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Pope refers to Hitler in decrying abortion of the disabled

Pope Francis - Visit - Bambino Gesù - Rome
HO / OSSERVATORE ROMANO / AFP
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Francis notes how the world is scandalized by Nazi policies to "purify the race" but today we do the same "with white gloves"

Pope Francis has repeatedly spoken out harshly about abortion, and especially the abortion of children because they are disabled. On Saturday, he again decried this practice, saying that “everyone is scandalized” by Hitler, but the practice of aborting children with disabilities is somehow accepted.

In addressing a Delegation of the Forum of Family Associations, the Holy Father laid aside his prepared address and spoke off-the-cuff, asserting that marriage can only be between a man and a woman, that patience is a key to keeping marriage alive, and that grandparents are key members of the family.

Regarding abortion, he spoke about a memory from his school days that deeply affected him, and which he has referred to on several occasions, including at least twice in the last few weeks.

I have heard it said that it’s popular—or at least habitual—to have certain exams during the first months of pregnancy, to see if the baby is not well, or is developing with some problem… The first proposal in that case is, ‘Should we get rid of it?’ Homicide of babies. And in order to have a peaceful life, an innocent is killed.

When I was a boy, the teacher taught us stories and told us what the Spartans did when a baby was born with deformations: they took it up the mountain and threw it down, to protect the “purity of the race.” And we were shocked: “But how? How could they do that? Poor children!” It was an atrocity.

Today, we do the same. Have you asked yourself why you don’t see so many children on the street? Because the protocols of so many doctors—many, not all—is to ask, “Is it developing badly?” I say it with sorrow.

In the past century, the whole world was scandalized by what the Nazis did to protect the purity of the race. Today we do the same, but with white gloves.

Here is a full translation of this portion of his talk:

~

Once I met a couple married for ten years, without children. It’s very delicate to talk about this, because so often children are wanted, but don’t come, right? I didn’t know how to approach the subject. Then I learned that they didn’t want children. But these people had three dogs and two cats at home… It’s nice to have a dog, a cat, it’s nice… Or when sometimes you hear people say to you, “Yes, yes, but we’re not ready for children yet, because we need to buy a house in the countryside, and travel…”

Children are the greatest gift. Children are welcomed as they come, as God sends them, as God allows—even if at times they are sick. I have heard it said that it’s popular—or at least habitual—to have certain exams during the first months of pregnancy, to see if the baby is not well, or is developing with some problem… The first proposal in that case is, “Should we get rid of it?” Homicide of babies. And in order to have a peaceful life, an innocent is killed.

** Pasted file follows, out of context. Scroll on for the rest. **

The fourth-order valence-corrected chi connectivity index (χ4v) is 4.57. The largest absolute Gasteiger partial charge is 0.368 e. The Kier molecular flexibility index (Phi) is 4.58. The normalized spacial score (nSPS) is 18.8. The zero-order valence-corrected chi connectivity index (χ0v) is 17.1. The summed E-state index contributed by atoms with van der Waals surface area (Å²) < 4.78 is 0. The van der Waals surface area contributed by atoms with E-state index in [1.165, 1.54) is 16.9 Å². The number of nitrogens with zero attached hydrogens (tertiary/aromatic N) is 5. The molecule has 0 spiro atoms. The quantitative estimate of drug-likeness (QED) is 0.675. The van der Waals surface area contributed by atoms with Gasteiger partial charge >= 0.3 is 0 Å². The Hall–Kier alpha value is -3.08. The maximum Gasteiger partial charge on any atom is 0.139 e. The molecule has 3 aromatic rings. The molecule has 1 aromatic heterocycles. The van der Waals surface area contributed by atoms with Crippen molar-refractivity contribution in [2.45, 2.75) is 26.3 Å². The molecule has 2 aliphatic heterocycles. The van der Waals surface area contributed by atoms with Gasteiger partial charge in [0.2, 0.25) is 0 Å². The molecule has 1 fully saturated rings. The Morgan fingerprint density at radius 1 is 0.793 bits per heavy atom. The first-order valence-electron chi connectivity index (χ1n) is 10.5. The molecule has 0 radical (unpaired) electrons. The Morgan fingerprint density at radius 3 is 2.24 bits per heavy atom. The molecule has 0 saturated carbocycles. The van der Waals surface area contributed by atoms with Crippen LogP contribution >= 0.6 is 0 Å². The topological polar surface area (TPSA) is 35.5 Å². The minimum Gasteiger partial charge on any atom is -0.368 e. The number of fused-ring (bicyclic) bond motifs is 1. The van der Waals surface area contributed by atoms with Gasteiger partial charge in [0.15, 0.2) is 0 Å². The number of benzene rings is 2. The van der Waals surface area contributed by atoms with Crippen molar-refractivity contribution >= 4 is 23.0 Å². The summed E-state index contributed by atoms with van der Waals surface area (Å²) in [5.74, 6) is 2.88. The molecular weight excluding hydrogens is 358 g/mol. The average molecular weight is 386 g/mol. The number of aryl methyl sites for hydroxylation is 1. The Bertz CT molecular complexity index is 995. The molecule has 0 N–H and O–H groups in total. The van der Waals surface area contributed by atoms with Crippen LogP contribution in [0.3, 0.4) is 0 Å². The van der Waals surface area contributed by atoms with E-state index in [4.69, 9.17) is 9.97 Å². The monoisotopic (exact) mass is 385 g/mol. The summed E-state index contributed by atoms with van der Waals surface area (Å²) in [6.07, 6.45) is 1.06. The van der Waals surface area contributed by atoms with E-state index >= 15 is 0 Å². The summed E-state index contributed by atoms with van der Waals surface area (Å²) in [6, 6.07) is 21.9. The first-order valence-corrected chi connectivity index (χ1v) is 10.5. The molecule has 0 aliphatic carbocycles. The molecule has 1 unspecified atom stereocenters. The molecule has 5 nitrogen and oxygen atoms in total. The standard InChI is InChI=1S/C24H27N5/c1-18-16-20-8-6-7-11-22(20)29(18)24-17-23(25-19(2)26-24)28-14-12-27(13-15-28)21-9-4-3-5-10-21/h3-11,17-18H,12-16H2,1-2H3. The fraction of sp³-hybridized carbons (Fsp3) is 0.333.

When I was a boy, the teacher taught us stories and told us what the Spartans did when a baby was born with deformations: they took it up the mountain and threw it down, to protect the “purity of the race.” And we were shocked: “But how? How could they do that? Poor children!” It was an atrocity. Today, we do the same. Have you asked yourself why you don’t see so many children on the street? Because the protocols of so many doctors—many, not all—is to ask, “Is it developing badly?” I say it with sorrow. In the past century, the whole world was scandalized by what the Nazis did to protect the purity of the race. Today we do the same, but with white gloves.

Family, love, patience, joy, and wasting time in the family. You talked about something ugly: that there isn’t the possibility of “wasting time,” because in order to make money today you have to work two jobs, because the family isn’t taken into consideration. You also spoke of young people who cannot get married because there aren’t any jobs. The family is threatened by the lack of work.

And I’d like to finish with some advice that a professor gave me once—he gave it to us at school—a philosophy professor, the department head. I was in the seminary, in the stage of philosophy. … He said: “What is an everyday criterion for knowing if a man, if a priest, is mature?” We answered various things… And he said: “No, here’s a simpler one: an adult person, a priest, is mature if he’s able to play with children.” This is the test. And I tell you: waste time with little children, waste time with your sons and daughters, play with your children. Don’t say to them: “Don’t bother me!” I once heard a young father say: “Father, when I go to work, they are asleep. When I return, they are asleep.” It’s the cross of this slavery of an unjust way of working that today’s society brings us.

I said that his was the last thing. No, it’s the second to last. The last is what I will say now, because I don’t want to forget it. I’ve spoken of children as a treasure of promise. But there is another treasure in the family: the grandparents. Please, take care of the grandparents! Have them talk, may the children talk with their grandparents. Caress the grandparents, don’t push them away from your family because they are burdensome, because they repeat the same things. Love the grandparents, and let them talk with the children.

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